While Aspesi offers a wonderful selection of neutral-toned basics (the outerwear designs are phenomenal), the bright solid hues are the stand-outs of the label. Prints played a huge role in S/S'12 and perhaps not so much in the upcoming collection, but it is these designs that showcase the versatility of the label as well as its enthusiasm for fun, creative pieces swollen with personality.

The window display at Aspesi's Milan boutique.
An emerald dress with an astro-turf texture greets shoppers at the door of the Milan boutique.
I brought home a printed silk blouse from the Aspesi Spring/Summer 2012 collection that epitomizes the whimsical prints that Aspesi has mastered for the collection that is unfortunately coming to a close. The colorful artistry exhibited by these designs drove me to instantly fall in love with the brand. Design combines with fine craftsmanship for an end result that could be identified as contemporary, avant-garde luxury pieces. But in an era where creativity is difficult to hunt down, it's well worth it.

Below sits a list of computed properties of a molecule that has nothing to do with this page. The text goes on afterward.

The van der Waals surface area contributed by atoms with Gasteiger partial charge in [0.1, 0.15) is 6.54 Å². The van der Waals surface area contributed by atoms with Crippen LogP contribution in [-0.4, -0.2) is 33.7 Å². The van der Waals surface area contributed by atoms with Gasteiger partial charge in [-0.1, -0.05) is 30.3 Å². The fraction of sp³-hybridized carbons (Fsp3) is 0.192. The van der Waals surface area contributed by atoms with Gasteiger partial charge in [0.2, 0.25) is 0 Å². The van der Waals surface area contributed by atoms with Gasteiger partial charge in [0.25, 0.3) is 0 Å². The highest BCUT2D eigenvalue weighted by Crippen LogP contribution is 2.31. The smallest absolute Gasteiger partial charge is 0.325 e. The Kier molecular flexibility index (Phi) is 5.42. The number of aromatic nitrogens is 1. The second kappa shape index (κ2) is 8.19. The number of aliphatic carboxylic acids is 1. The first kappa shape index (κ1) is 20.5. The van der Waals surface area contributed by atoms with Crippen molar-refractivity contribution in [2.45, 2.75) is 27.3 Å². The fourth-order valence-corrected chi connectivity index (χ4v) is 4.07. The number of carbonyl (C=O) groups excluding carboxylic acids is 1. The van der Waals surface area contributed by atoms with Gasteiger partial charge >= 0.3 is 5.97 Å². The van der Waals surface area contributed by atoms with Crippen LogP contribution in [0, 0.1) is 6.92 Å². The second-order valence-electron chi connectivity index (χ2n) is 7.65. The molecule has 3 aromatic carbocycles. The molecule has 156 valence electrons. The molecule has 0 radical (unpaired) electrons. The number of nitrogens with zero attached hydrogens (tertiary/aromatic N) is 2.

The Aspesi website can be found at, which also houses the label's extensive online shop.
Images not credited belong to Girl Loves Color.

August 15, 2012

Three Ways: Chambray Shirt

With the ongoing phenomenon of tomboy-style dressing, it is no wonder that the chambray shirt has cemented its place as a staple in the wardrobes of women across the country (and in many others). Jeans are forever an American icon, providing comfort, variety, and versatility. The chambray shirt achieves similar success: the soft material and loose shape ensures maximum comfort, a multitude of washes and styles provides an option for everyone, and it can be worn with almost anything.

For these reasons, the chambray shirt is a favorite, and especially so as we consider the dawn of autumn. Equally effective as a top or an extra layer, the style is fully capable of carrying your summer garb into the next season.